Monday, April 29, 2013

3. Jon Schneckloth Pottery

Jon Schneckloth is an Iowa artist who focuses on creating Raku pottery. Jon explained that, "The meaning of Raku may be lost in history as there is no single word in the English language that adequately defines it. The terms 'simplicity,' 'austerity,' 'aesthetics,' 'tranquility,' 'enjoyment,' 'pleasure,' 'comfort,' 'happiness' and 'contentment' try to encompass its meaning. It basically originated in Japan in the 16th Century and ware produced in this technique was utilized in the Japanese tea ceremony, which was a part of their Zen Buddhist religion. Tea bowls and cups made through Raku were sought after as perfect compliments for the ceremonial drinking of tea. Their pottery defined their culture, much as the English Delft ware, German salt firings and American Indian pit firings defined theirs."



Raku pottery is several centuries old and has evolved with various cultures.



Jon explains, "The Japanese made several hand-formed pots that were placed in an indoor kiln, brought up to temperature in a short time and the pots then removed with tongs to allow them to cool in the open air. It came to the United States in about the mid 1940’s and though it is deeply rooted in Japanese tradition, we now use contemporary manners in which to work. Forming methods and firing techniques have been manipulated in a variety of ways by succeeding artists to allow for more modifications. As with most things, the Raku process has been arguably changed for the different likes and desires of the artist and public. However, we still fire the ware quickly and remove it from the hot kiln, in comparison to other pottery types. And it is significant since it is one of the few pottery techniques where the artist can still alter the surface even after the actual firing is completed."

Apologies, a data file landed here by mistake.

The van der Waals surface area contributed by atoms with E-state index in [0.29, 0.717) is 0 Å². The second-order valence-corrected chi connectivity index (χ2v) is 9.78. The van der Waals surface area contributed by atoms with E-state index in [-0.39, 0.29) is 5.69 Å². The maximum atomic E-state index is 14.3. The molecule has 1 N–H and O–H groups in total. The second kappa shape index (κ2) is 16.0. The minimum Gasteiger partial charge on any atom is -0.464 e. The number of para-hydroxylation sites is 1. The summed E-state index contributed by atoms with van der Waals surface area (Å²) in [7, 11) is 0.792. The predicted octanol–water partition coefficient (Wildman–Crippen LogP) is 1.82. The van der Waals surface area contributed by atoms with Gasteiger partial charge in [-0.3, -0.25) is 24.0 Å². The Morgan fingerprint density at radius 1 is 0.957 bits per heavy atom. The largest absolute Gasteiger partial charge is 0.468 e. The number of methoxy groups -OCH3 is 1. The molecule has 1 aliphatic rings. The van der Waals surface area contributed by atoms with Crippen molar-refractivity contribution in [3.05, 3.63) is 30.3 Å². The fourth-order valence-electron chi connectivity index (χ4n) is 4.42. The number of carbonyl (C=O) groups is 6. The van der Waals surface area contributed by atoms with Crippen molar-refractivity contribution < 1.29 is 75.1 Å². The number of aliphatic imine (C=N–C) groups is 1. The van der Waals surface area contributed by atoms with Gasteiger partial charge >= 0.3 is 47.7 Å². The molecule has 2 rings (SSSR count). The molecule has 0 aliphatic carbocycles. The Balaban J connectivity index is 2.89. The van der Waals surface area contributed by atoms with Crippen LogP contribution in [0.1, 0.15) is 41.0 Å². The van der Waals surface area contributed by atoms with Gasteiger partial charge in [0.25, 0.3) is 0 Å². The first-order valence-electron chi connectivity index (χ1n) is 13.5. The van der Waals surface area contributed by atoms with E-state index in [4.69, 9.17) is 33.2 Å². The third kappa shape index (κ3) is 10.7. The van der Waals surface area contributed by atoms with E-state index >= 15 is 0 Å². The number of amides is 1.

Jon started his art in high school and continued to pursue it at the University of Northern Iowa. He deeply appreciates how art can provide multiple solutions to one question or problem: "I think it was because so many other areas required only one right answer/ one right procedure/ one correct method to solve a problem and in art, I found there could be more than one. I liked the idea of working with the elements of art and seeing more than one successful solution. Everyone saw the same model, had the same tools and yet all of us produced a different drawing. Art was unique."



Jon finds inspiration in, "the tactile qualities of clay; squishy, malleable, firm, delicate, hard, smooth, rough, warm." He is also inspired by the challenge, "of a new day, a clean slate, a chance to make something better or more pleasing, a lasting impression."



Jon has lived in Iowa all his life and finds joy in his family and home. One of his favorite part of being an artist in Iowa is the enthusiasm and support he finds in his peers: "I think the advantage of being an artist in Iowa is that the people I deal with, from artists, to gallery owners to the public, are some of the nicest people in the world. They are fair, honest, solid in their beliefs, helpful …. and some of them even like my work. The climate is never boring and the opportunities are boundless."



He understands the importance of the fine arts to Iowa communities. "Art, whether visual or performance, keeps reminding us that there is more to life than working a job. It forces some people in some communities to be more open minded to possibilities. It makes us look beyond our self-perceived borders. It is a reflection of a community’s culture. It is a statement of who we are," he told me. I couldn't agree more!



Jon offers some solid advice to other aspiring and working artists: "Be perceptive to your environment. Ask yourself many questions. Make time for your art and work hard at it, and never pass up a cookie."



If you wish to contact Jon for commissions or to purchase his work you can find him here:

Schneckloth Pottery
Hidden Valley
Charles City, Iowa, 50616
641-228-2857
annjons@fiai.net

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